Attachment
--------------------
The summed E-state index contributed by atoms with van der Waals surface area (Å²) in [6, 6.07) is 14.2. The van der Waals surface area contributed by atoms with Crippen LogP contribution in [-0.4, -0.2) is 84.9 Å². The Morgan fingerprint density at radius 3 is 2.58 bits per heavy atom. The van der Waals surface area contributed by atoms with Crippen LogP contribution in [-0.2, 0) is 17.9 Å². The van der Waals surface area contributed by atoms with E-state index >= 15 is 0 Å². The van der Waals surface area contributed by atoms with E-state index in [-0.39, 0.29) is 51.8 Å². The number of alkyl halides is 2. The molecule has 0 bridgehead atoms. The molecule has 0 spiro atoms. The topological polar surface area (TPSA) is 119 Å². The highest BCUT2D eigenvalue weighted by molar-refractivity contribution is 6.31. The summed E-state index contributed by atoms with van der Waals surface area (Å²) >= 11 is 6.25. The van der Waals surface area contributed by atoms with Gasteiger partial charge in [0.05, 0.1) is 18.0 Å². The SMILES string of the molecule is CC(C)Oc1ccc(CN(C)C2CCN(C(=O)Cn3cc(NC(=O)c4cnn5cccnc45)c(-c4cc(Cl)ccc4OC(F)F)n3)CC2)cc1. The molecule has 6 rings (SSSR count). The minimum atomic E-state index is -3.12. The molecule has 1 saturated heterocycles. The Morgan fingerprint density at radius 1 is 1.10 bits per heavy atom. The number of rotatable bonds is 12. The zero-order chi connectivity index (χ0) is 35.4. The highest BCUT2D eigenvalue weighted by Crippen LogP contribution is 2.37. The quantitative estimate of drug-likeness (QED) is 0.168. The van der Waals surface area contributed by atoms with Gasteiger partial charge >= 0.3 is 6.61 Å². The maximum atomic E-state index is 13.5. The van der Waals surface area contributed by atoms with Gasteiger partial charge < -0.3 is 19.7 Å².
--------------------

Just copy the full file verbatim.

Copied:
The summed E-state index contributed by atoms with van der Waals surface area (Å²) in [6, 6.07) is 14.2. The van der Waals surface area contributed by atoms with Crippen LogP contribution in [-0.4, -0.2) is 84.9 Å². The Morgan fingerprint density at radius 3 is 2.58 bits per heavy atom. The van der Waals surface area contributed by atoms with Crippen LogP contribution in [-0.2, 0) is 17.9 Å². The van der Waals surface area contributed by atoms with E-state index >= 15 is 0 Å². The van der Waals surface area contributed by atoms with E-state index in [-0.39, 0.29) is 51.8 Å². The number of alkyl halides is 2. The molecule has 0 bridgehead atoms. The molecule has 0 spiro atoms. The topological polar surface area (TPSA) is 119 Å². The highest BCUT2D eigenvalue weighted by molar-refractivity contribution is 6.31. The summed E-state index contributed by atoms with van der Waals surface area (Å²) >= 11 is 6.25. The van der Waals surface area contributed by atoms with Gasteiger partial charge in [0.05, 0.1) is 18.0 Å². The SMILES string of the molecule is CC(C)Oc1ccc(CN(C)C2CCN(C(=O)Cn3cc(NC(=O)c4cnn5cccnc45)c(-c4cc(Cl)ccc4OC(F)F)n3)CC2)cc1. The molecule has 6 rings (SSSR count). The minimum atomic E-state index is -3.12. The molecule has 1 saturated heterocycles. The Morgan fingerprint density at radius 1 is 1.10 bits per heavy atom. The number of rotatable bonds is 12. The zero-order chi connectivity index (χ0) is 35.4. The highest BCUT2D eigenvalue weighted by Crippen LogP contribution is 2.37. The quantitative estimate of drug-likeness (QED) is 0.168. The van der Waals surface area contributed by atoms with Gasteiger partial charge >= 0.3 is 6.61 Å². The maximum atomic E-state index is 13.5. The van der Waals surface area contributed by atoms with Gasteiger partial charge < -0.3 is 19.7 Å².